We have examined what objects are created when you compile a WAM and the role of Technology Services with these objects. Now let's delve further into the workings of the WAM by opening the XSL generated for a webroutine in the LANSA Editor.
Using the same WAM definition (KWAM10), you can open the KWAM1001 Webroutine XSL object (that is, kwam10.kwam1001.xsl ) in the LANSA Editor's Design tab by clicking on the Webroutine Design Glyph or by right mouse clicking , choosing Open Design and then the Technology Service Provider you are interested in..
Now that the Web Design is open in the LANSA Editor, select the Outline tab. You may need to explicitly open it from the LANSA Editor's View menu, choosing Views and then Outline or by pressing F6. You will see a tree view representing the various weblets, HTML, XML and XSL structures that make up the presentation. A prominent feature high in the tree view is the reference to the automatically generated WAM layout kwam10_layout.xsl. There is also a field description and value included in the XSL (but are not represented as weblets) for the mapped field DEPTMENT. In addition, the XSL contains the weblet std_button which is the display for a push button.
If you double click on the WAM layout weblet in the Outline tab (or press right click and choose Weblet: kwam10_layout - Open from the context menu), it will open the kwam10_layout.xsl weblet in the LANSA Editor as well. Looking at the Outline tree structure of this WAM layout shows references to more weblets, in this case std_themelet1_1col. We begin to understand how weblets are reused, even in the automatically generated XSL objects.
Back to our WAM layout weblet, looking at the Outline tree you can quite simply deduce from this that the WAM layout is based on the standard one column themed layout weblet named std_themelet1_1col.
You can verify this in the Design tab:
Also notice that the WAM layout weblet has no references to WebRoutine-specific details (that is, the mapped webroutine information). It is the shell that provides structure and a consistent interface for the page.
Note that for the purpose of this introduction to the structure of a Webroutine's XSL, we are using an example based on the std_themelet1_1col weblet.
Because the shipped layout weblets (prefixed by std_) must never be modified, it is recommended that you always build your own site layout weblet. The site layout weblet can, of course, be modified as you require for your web site. The easiest way to create your own site layout is to use the Web Application Layout Manager Wizard.
If you were using your own site layout weblet named kwamsite, the Outline tree would look like the following:
In the following text, the std_themelet1_1col weblet name would be replaced by the kwamsite weblet name when using a site layout. All other details would be the same if the Web Application Layout Manager Wizard was used to generate this site layout.
Still looking at the WAM layout weblet, if you click on the Details tab, the property settings for the weblet kwam10_layout.xsl are exposed. These are currently set to the default values. Changing these properties will change the layout interface accordingly.
At this point, if you move back to the Outline tab, you can continue to drill down through the weblets to further investigate how the basic webroutine kwam1001 is constructed. From the WAM Layout weblet you can double click on the std_themelet1_1col weblet so it too opens in the LANSA Editor. Note that you must not update this shipped standard weblet.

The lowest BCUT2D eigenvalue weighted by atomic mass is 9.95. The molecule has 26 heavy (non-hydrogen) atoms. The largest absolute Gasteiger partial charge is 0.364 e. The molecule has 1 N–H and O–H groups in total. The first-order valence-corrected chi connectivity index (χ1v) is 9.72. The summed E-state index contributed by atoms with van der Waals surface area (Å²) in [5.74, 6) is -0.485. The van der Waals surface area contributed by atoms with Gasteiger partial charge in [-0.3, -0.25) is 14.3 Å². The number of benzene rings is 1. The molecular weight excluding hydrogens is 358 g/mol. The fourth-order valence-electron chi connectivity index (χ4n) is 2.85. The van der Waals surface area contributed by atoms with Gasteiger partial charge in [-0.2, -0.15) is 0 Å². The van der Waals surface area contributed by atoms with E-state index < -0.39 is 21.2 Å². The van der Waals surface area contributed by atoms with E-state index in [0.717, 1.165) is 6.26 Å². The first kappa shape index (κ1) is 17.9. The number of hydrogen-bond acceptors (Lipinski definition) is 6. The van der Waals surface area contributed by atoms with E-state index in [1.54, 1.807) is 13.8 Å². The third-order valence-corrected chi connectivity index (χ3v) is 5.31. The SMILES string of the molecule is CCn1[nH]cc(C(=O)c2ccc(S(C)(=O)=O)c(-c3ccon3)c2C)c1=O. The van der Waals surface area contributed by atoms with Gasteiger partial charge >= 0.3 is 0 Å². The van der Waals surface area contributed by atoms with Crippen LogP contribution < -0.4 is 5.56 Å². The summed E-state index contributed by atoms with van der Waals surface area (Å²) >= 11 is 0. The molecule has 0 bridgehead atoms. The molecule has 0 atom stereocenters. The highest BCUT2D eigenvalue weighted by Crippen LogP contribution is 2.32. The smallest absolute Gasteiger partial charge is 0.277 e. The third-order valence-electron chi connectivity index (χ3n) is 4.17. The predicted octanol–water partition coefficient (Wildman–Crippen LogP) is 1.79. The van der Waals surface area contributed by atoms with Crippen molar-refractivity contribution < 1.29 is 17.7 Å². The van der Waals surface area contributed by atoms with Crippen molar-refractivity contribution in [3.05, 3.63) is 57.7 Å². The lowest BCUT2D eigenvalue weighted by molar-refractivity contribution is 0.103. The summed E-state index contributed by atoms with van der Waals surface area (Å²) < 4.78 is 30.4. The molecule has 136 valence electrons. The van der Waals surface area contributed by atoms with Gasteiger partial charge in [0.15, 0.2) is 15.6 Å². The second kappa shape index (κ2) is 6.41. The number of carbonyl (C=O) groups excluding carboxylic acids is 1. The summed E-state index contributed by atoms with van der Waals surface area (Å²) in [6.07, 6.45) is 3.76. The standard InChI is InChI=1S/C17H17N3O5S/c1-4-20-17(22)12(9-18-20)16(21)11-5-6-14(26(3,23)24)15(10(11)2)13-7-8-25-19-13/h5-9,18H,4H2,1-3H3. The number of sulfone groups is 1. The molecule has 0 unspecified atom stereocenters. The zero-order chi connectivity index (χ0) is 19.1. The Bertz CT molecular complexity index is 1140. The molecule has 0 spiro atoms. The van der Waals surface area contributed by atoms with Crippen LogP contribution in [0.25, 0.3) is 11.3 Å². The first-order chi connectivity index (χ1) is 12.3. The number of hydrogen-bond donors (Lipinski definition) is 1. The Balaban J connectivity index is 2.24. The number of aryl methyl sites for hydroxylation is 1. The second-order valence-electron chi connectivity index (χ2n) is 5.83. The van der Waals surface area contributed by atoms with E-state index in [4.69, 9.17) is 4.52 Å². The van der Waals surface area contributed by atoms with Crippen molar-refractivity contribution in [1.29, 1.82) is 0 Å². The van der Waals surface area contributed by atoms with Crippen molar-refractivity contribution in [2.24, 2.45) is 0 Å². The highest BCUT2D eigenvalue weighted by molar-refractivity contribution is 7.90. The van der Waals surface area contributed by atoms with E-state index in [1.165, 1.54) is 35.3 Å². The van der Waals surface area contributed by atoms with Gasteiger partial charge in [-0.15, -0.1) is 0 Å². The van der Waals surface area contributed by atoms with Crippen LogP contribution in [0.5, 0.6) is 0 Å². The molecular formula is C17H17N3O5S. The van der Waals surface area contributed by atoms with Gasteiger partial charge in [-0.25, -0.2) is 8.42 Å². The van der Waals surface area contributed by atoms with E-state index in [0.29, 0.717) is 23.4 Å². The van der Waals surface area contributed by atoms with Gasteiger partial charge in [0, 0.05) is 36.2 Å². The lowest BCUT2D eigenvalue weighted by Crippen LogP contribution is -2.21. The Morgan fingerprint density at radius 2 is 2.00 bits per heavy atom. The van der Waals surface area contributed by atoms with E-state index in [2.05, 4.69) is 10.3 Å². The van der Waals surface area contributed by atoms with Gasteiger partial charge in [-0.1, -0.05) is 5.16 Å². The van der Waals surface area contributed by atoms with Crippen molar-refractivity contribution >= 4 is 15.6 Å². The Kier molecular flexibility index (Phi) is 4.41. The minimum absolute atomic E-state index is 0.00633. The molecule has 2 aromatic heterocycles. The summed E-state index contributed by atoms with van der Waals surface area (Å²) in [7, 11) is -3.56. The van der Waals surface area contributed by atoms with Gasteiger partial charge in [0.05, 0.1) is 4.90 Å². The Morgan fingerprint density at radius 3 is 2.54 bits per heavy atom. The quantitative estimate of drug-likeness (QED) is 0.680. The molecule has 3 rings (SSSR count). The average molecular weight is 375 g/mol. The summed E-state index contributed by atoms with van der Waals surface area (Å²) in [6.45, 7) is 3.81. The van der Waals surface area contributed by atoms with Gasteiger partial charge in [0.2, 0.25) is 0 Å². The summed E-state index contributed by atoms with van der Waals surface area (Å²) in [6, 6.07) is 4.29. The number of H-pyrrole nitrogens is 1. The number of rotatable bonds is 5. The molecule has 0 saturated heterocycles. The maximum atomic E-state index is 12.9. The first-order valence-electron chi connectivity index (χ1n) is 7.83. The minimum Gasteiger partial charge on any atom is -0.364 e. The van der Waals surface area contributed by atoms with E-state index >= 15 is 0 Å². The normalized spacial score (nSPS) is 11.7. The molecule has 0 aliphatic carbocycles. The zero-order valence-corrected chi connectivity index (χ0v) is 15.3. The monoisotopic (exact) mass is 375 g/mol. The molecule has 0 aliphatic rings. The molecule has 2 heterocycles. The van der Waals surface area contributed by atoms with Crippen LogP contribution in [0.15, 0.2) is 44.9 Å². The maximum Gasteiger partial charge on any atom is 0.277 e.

Looking at the structure of the std_themelet1_1col weblet in the Outline tab (or the Design view) you will see references to page content areas identified by the template names content.header, content.hidden and content.footer. Even though the kwam10_layout does not specifically show these names in the Outline view, they are available as editable areas of both the kwam10_layout and the kwam1001 webroutine Web Designs using the LANSA editor.
To update any of the page content areas, position the cursor to the content area to be modified (header, footer or hidden) and press right click. The context menu option Content Area for the applicable page content will be available to allow you to Replace or Expand the content:
If the content area is modified, it will then appear in the outline view for the WAM layout kwam10_layout. For example:
Now let's look in more detail how the Webroutine layout kwam1001_layout is constructed from each of its related weblets.
First, open the XSL tab for the kwam1001_layout weblet and scroll to the top of the XSL. You don't need to understand the code but observe the references to "import" other XSL documents:
These imports indicate that the kwam1001_layout weblet refers to a set of weblets (that is, XSL documents), which, although they may not always be visualized, are important elements in the definition.
From the Outline view of the kwam10_layout WAM Layout weblet, double click on the std_themelet1_1col weblet so it also opens in the LANSA Editor. Review the updated Outline view expanded to include the std_themelet1_1col weblet.
Again, open the XSL tab for the std_themelet1_1col weblet, scroll to the top of the XSL and observe the references to "import" other XSL documents:
These imports indicate that the std_themelet1_1col weblet refers to another set of weblets (that is, XSL documents), which, although they may not always be visualized, are important elements in the definition.
For now, all you need know if that these different weblets are referred to in the shipped standard layouts and as such are "available" to any other weblets, which in turn refer to these layouts. We will describe what these various weblets do in the following sections of this document.
The following diagram summarizes what we have just described about the structure of a webroutine's generated XSL:
You will find more details of each of these pieces elsewhere in this guide.